Pneumonia and COVID-19

SARS-CoV-2, the virus that causes COVID-19, can cause pneumonia. The World Health Organization (WHO) highly recommends a pneumonia vaccine to protect your respiratory health. It’s especially important that adults with COPD or asthma take precautions to avoid COVID-19, although WHO clarifies that a pneumonia vaccine is not a vaccine or protection against COVID-19 itself.

Pneumonia Vaccinations

There are two vaccines that help prevent pneumococcal disease among adults 65 years or older. These vaccines are safe and effective, but they cannot be given at the same time, according to the CDC.

The two vaccines offer protection against pneumococcal disease:

  • Pneumococcal polysaccharide vaccine (PPSV23)
  • Pneumococcal conjugate vaccine (PCV13)

The CDC recommends all adults 65 years or older get a shot of PPSV23. They also recommend adults 65 years or older get a shot of PCV13 if they have never received a dose and in addition, have a:

  • A weakened immune system
  • Cerebrospinal fluid leak
  • Cochlear (ear) implant

Older adults who have never received a pneumonia vaccine and do not have one of the conditions described above may also discuss vaccination with their vaccine provider to decide if PCV13 is appropriate for them.

If your doctor recommends you receive both vaccines, get PCV13 first. Talk to your doctor about when to come back to get PPSV23. If you’ve already received PPSV23, wait at least a year before getting PCV13.

Do I Need Another Vaccination?

The CDC offers an online questionnaire to help determine your possible need for adult vaccinations. You'll need to indicate:

  • Gender
  • Year of birth
  • If you have a weakened immune system
  • If you have a chronic illness
  • If you’ve had the chickenpox vaccine
  • If you work in health care

You can use the results of the questionnaire to determine which vaccines are recommended for you at your next medical appointment.

Going to Medical Offices During the COVID-19 Outbreak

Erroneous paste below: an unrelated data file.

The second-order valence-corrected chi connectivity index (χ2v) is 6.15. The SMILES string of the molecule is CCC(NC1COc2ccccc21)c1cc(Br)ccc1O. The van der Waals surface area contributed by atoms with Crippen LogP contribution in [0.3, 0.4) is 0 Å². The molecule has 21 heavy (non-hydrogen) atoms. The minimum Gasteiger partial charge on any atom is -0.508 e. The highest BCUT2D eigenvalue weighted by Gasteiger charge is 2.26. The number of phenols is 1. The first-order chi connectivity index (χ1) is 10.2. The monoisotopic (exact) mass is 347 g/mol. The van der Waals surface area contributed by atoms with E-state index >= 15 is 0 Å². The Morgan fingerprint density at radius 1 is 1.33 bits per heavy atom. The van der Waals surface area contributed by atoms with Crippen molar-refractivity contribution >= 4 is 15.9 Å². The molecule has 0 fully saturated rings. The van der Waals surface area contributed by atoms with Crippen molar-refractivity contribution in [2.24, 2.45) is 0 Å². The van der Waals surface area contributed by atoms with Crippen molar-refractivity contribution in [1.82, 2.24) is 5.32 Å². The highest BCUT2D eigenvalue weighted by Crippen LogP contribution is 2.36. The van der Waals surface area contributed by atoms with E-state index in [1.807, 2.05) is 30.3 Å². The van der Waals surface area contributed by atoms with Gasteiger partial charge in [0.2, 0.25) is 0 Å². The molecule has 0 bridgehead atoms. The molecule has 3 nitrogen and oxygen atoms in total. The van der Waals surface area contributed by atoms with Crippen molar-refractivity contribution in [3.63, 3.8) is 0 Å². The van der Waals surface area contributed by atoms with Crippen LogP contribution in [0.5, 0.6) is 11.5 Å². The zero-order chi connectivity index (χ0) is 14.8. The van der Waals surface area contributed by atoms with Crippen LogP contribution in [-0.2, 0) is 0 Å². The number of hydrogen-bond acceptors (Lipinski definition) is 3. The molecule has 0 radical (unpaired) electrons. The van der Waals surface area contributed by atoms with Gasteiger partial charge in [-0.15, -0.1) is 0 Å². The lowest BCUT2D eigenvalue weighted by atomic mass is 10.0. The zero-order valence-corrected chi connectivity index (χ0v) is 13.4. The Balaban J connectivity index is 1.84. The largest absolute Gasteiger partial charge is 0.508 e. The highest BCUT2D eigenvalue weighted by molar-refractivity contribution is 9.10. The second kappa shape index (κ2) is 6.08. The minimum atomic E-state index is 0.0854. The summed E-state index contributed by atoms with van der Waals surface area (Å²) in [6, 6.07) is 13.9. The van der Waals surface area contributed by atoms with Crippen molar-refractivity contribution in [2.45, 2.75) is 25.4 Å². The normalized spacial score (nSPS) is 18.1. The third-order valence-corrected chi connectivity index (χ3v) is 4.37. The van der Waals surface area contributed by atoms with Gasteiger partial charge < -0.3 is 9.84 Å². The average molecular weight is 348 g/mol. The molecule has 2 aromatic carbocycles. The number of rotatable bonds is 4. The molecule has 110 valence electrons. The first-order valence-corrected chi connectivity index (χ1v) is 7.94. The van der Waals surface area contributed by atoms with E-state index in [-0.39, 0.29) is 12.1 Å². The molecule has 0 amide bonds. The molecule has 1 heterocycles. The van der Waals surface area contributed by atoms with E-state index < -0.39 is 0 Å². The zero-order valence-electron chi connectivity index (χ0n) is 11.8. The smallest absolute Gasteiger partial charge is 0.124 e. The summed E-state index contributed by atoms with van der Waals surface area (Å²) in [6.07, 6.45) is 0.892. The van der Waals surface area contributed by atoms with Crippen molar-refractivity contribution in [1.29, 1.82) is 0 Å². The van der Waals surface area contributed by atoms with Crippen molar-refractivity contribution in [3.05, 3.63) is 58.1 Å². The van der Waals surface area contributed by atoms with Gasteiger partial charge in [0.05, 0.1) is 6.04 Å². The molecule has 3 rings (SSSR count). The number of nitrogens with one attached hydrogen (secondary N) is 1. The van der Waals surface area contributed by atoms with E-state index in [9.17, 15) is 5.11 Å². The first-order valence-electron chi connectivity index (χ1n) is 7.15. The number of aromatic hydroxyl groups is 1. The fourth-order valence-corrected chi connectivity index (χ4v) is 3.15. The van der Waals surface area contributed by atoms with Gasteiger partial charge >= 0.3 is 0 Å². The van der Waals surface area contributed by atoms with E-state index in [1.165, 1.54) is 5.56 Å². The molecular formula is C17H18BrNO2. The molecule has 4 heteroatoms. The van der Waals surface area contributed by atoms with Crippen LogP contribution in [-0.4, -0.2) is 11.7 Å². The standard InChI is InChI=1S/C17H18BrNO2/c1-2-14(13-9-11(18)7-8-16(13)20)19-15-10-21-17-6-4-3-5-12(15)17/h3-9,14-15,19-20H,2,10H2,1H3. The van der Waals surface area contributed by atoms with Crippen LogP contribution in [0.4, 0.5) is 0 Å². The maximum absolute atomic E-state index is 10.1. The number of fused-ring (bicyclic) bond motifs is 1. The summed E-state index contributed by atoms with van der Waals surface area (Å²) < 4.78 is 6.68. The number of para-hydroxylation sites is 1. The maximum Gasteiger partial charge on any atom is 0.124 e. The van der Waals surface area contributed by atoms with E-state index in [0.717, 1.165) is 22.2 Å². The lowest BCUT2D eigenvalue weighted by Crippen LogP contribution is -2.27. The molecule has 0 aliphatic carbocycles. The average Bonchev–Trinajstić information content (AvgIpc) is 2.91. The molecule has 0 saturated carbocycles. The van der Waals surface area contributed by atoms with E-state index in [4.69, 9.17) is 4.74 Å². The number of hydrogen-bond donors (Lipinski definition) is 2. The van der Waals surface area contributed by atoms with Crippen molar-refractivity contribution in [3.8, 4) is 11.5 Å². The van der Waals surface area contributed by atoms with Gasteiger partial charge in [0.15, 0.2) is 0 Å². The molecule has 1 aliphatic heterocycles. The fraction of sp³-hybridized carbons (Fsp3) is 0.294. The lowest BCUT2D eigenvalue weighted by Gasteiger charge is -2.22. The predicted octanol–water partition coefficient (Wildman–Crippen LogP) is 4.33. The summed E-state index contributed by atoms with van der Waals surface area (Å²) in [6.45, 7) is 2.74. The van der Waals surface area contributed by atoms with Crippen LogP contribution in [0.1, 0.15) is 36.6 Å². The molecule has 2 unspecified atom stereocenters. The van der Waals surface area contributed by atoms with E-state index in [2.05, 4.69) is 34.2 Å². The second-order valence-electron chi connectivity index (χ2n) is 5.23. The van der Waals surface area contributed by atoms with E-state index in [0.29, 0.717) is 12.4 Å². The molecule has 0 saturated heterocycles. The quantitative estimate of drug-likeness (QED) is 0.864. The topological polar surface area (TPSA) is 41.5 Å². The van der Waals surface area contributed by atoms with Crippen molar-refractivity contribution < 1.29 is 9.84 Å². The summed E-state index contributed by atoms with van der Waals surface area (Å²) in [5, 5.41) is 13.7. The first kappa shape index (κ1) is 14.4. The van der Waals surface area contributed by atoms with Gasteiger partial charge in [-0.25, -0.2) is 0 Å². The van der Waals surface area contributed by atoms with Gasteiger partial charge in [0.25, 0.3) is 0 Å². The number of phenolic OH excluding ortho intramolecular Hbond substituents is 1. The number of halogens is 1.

To schedule a vaccination, call your doctor’s office and ask about ways they safely offer office visits during this time. Many medical offices are taking extra steps to make sure that visits can happen safely during the COVID-19 outbreak, including:

  • Scheduling sick visits and well visits during different times of the day or in different locations
  • Asking patients to remain outside until it’s time for their appointment to reduce the number of people in waiting rooms 

The information in this article is current as of the date listed, which means newer information may be available when you read this. For the most recent updates on COVID-19, visit our coronavirus news page.

3 Sources
Verywell Health uses only high-quality sources, including peer-reviewed studies, to support the facts within our articles. Read our editorial process to learn more about how we fact-check and keep our content accurate, reliable, and trustworthy.
  1. Centers for Disease Control and Prevention. What You Need to Know About COPD, Asthma, and Adult Vaccines.

  2. The World Health Organization. Coronavirus disease (COVID-19) advice for the public: Mythbusters.

  3. Centers for Disease Control and Prevention. Pneumonia Can Be Prevented—Vaccines Can Help.

By Erica Gerald Mason
Erica Gerald Mason is an Atlanta-based writer with a focus on mental health and wellness.